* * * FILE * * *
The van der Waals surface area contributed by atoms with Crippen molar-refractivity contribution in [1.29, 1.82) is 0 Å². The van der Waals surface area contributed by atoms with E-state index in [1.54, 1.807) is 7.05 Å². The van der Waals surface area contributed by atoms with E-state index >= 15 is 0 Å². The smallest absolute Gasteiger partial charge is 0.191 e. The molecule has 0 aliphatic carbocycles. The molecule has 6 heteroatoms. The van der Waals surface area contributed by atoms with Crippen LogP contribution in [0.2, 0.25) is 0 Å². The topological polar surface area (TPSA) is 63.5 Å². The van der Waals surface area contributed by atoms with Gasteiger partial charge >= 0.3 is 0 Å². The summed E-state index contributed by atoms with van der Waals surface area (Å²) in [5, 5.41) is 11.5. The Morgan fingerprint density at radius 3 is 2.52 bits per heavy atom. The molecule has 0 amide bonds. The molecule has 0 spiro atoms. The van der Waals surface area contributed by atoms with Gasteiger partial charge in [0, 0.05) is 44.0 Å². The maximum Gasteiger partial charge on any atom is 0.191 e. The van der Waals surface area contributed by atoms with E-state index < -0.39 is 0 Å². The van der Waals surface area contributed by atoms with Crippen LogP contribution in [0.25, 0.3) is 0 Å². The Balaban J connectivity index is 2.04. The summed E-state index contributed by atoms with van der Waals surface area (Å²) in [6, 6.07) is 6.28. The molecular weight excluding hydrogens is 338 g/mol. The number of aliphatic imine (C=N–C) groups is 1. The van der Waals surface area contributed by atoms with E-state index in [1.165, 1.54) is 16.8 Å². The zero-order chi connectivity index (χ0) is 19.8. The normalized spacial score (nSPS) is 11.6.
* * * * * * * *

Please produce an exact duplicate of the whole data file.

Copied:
The van der Waals surface area contributed by atoms with Crippen molar-refractivity contribution in [1.29, 1.82) is 0 Å². The van der Waals surface area contributed by atoms with E-state index in [1.54, 1.807) is 7.05 Å². The van der Waals surface area contributed by atoms with E-state index >= 15 is 0 Å². The smallest absolute Gasteiger partial charge is 0.191 e. The molecule has 0 aliphatic carbocycles. The molecule has 6 heteroatoms. The van der Waals surface area contributed by atoms with Crippen LogP contribution in [0.2, 0.25) is 0 Å². The topological polar surface area (TPSA) is 63.5 Å². The van der Waals surface area contributed by atoms with Gasteiger partial charge >= 0.3 is 0 Å². The summed E-state index contributed by atoms with van der Waals surface area (Å²) in [5, 5.41) is 11.5. The Morgan fingerprint density at radius 3 is 2.52 bits per heavy atom. The molecule has 0 amide bonds. The molecule has 0 spiro atoms. The van der Waals surface area contributed by atoms with Gasteiger partial charge in [0, 0.05) is 44.0 Å². The maximum Gasteiger partial charge on any atom is 0.191 e. The van der Waals surface area contributed by atoms with E-state index < -0.39 is 0 Å². The van der Waals surface area contributed by atoms with Crippen LogP contribution in [0.25, 0.3) is 0 Å². The Balaban J connectivity index is 2.04. The summed E-state index contributed by atoms with van der Waals surface area (Å²) in [6, 6.07) is 6.28. The molecular weight excluding hydrogens is 338 g/mol. The number of aliphatic imine (C=N–C) groups is 1. The van der Waals surface area contributed by atoms with E-state index in [1.165, 1.54) is 16.8 Å². The zero-order chi connectivity index (χ0) is 19.8. The normalized spacial score (nSPS) is 11.6.